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A congressional delegation visits Kyiv to pledge solidarity with Ukraine


Meanwhile, here in Kyiv, to get to one of our interviews today, we hopped on a funicular, a tiny train that pops you from Old Town on the river up a steep snowy slope to the historic Upper Town. Now, we are here in Ukraine to cover the standoff at the Ukraine-Russia border, and that standoff is also what has drawn a delegation of lawmakers from Washington to visit. When we find them at their hotel tonight, they are in full swing of a press conference, Ukrainian and other journalists lobbing questions.

UNIDENTIFIED PERSON #1: ...First question.

UNIDENTIFIED PERSON #2: One for Chairman Meeks, please. (Unintelligible).

KELLY: Chairman Meeks is Gregory Meeks, Democrat of New York, chairman of the House Foreign Affairs Committee. After the press conference wraps, we invite both him and Republican Mark Green of Tennessee to join us at a table near the fire in the hotel lobby and take our questions.

I start by asking about arms. A lot of U.S. arms are now flowing here, something Ukrainian President Volodymyr Zelenskyy says he is grateful for, but he also says he needs more. I wanted to know, have the Ukrainian officials this congressional delegation is meeting on their trip made the same ask?

MARK GREEN: They've given us a very specific list of what they needed, and we took notes, and we'll take it back to our colleagues. We'll take it to the Defense Department and, you know, secretary of state and all those guys, and they'll see the list that we got presented. I'm sure the senators who were here a week ago got a list and others that are coming after us will get a list. So we'll just keep...

KELLY: Does it strike you as a reasonable list, given how much the U.S. has already sent?

GREEN: It was very - absolutely, very reasonable. You know, and I'm an ex-military guy who spent 24 years in the army. I - what they're asking for is what they should be asking for.

KELLY: Yeah.

GREGORY MEEKS: And I think they were...

KELLY: Chairman Meeks.

MEEKS: ...Very thankful for what we have given thus far.

GREEN: They were.

MEEKS: And...

KELLY: I have been struck by that...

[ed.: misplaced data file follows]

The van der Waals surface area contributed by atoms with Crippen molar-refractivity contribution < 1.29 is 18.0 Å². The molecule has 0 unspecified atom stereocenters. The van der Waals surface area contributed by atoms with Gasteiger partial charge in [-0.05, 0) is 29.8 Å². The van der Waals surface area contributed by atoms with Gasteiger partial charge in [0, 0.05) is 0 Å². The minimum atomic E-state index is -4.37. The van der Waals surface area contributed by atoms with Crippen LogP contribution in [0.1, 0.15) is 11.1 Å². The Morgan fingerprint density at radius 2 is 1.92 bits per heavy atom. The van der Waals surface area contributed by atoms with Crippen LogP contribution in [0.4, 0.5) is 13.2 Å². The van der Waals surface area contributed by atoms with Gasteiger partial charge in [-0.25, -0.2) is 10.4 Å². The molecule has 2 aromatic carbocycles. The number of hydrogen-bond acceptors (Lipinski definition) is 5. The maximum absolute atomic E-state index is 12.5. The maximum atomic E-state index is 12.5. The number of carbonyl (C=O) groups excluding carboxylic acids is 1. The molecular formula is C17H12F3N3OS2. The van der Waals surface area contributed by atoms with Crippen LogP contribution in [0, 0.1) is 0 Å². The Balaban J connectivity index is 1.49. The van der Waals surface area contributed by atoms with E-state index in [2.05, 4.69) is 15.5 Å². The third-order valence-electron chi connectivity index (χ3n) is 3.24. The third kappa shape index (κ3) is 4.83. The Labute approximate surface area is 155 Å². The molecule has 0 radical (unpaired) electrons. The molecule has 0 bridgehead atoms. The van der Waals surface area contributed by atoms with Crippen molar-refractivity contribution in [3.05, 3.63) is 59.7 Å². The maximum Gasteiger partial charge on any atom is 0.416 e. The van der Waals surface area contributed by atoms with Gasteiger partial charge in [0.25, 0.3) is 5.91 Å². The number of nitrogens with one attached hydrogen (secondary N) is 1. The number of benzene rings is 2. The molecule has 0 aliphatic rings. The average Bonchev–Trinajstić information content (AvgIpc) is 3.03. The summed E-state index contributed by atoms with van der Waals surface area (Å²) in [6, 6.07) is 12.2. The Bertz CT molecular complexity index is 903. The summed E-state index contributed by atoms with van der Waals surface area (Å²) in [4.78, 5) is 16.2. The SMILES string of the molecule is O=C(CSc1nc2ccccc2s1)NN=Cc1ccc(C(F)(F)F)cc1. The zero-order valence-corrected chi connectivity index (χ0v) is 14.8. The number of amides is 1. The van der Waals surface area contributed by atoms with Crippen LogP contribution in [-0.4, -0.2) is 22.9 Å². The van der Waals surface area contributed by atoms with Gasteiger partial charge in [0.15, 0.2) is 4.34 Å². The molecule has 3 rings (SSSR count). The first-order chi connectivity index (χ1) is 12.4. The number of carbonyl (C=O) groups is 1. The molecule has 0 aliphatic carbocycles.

KELLY: ...Over and over talking to people here.

MEEKS: Very thankful for what we do.

KELLY: So grateful to the U.S.

MEEKS: And very appreciative and very appreciative of us trying to bring everybody together in that regards and just wanted us to understand, you know, that they want to deter Putin from progressing and being as aggressive as he has.

GREEN: Further invasion.

MEEKS: Further...

GREEN: Further invasion - because the truth of the matter is...

MEEKS: That's correct. He's invaded.

GREEN: ...He's already invaded.

MEEKS: Right. And that - should he continue, that they're ready with their Plan B. And that's why I think we have to help them to have that Plan B.

KELLY: Either of you see any risk that with U.S. weapons pouring into this country, it will provoke Vladimir Putin rather than deter him?

MEEKS: No. I think that it is utilized as a deterrent. There's other things that we've been very clear on.

KELLY: But if you're Putin sitting in Moscow, you may not see it as a deterrent. You may see it as, really? You're arming up? I'll do the same.

MEEKS: Well, we...

GREEN: Well, I think the aggressor here is the guy lining up the tanks across the border. We're sending aid to these guys so they can - and it's going to ultimately not stop Putin. And he knows that, and we know that. But we're going to make it cost.

I mean, if we really wanted to do something more, we could. So what we're doing is providing some lethal aid, and hopefully, it increases the costs and makes him say, no, I'm not doing it.

MEEKS: We're absolutely clear to Putin. He has a way out of this. He's already shown that he's lost with the aggression in 2014. He's lost the people of Ukraine, and he will lose more than that. And he will lose back home. So I think that he has to think twice.

And no one knows what Putin is thinking. I don't know if Putin knows what he's going to do yet, but we - the only thing we can do is be ready no matter what he does.

KELLY: Another thing President Zelensky has asked for is these massive sanctions that the U.S. and allies keep talking about, that they come now, before Russia does anything. Should they?